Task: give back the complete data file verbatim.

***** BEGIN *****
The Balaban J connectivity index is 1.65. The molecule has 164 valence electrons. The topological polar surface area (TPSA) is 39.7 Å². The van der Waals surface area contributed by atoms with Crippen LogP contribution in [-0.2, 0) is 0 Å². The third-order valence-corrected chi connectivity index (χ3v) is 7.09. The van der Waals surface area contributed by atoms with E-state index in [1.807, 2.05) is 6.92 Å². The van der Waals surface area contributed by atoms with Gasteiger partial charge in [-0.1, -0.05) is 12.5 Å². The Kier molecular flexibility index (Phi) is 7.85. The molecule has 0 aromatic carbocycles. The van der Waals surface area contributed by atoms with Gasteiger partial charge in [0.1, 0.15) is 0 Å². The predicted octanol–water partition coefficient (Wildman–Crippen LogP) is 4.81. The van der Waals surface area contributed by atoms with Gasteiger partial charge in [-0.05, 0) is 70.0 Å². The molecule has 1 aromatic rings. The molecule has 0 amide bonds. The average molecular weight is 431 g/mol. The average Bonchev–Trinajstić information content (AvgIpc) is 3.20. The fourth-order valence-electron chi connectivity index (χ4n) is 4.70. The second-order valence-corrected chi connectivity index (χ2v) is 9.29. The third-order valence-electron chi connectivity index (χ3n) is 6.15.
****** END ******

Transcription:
The Balaban J connectivity index is 1.65. The molecule has 164 valence electrons. The topological polar surface area (TPSA) is 39.7 Å². The van der Waals surface area contributed by atoms with Crippen LogP contribution in [-0.2, 0) is 0 Å². The third-order valence-corrected chi connectivity index (χ3v) is 7.09. The van der Waals surface area contributed by atoms with E-state index in [1.807, 2.05) is 6.92 Å². The van der Waals surface area contributed by atoms with Gasteiger partial charge in [-0.1, -0.05) is 12.5 Å². The Kier molecular flexibility index (Phi) is 7.85. The molecule has 0 aromatic carbocycles. The van der Waals surface area contributed by atoms with Gasteiger partial charge in [0.1, 0.15) is 0 Å². The predicted octanol–water partition coefficient (Wildman–Crippen LogP) is 4.81. The van der Waals surface area contributed by atoms with Gasteiger partial charge in [-0.05, 0) is 70.0 Å². The molecule has 1 aromatic rings. The molecule has 0 amide bonds. The average molecular weight is 431 g/mol. The average Bonchev–Trinajstić information content (AvgIpc) is 3.20. The fourth-order valence-electron chi connectivity index (χ4n) is 4.70. The second-order valence-corrected chi connectivity index (χ2v) is 9.29. The third-order valence-electron chi connectivity index (χ3n) is 6.15.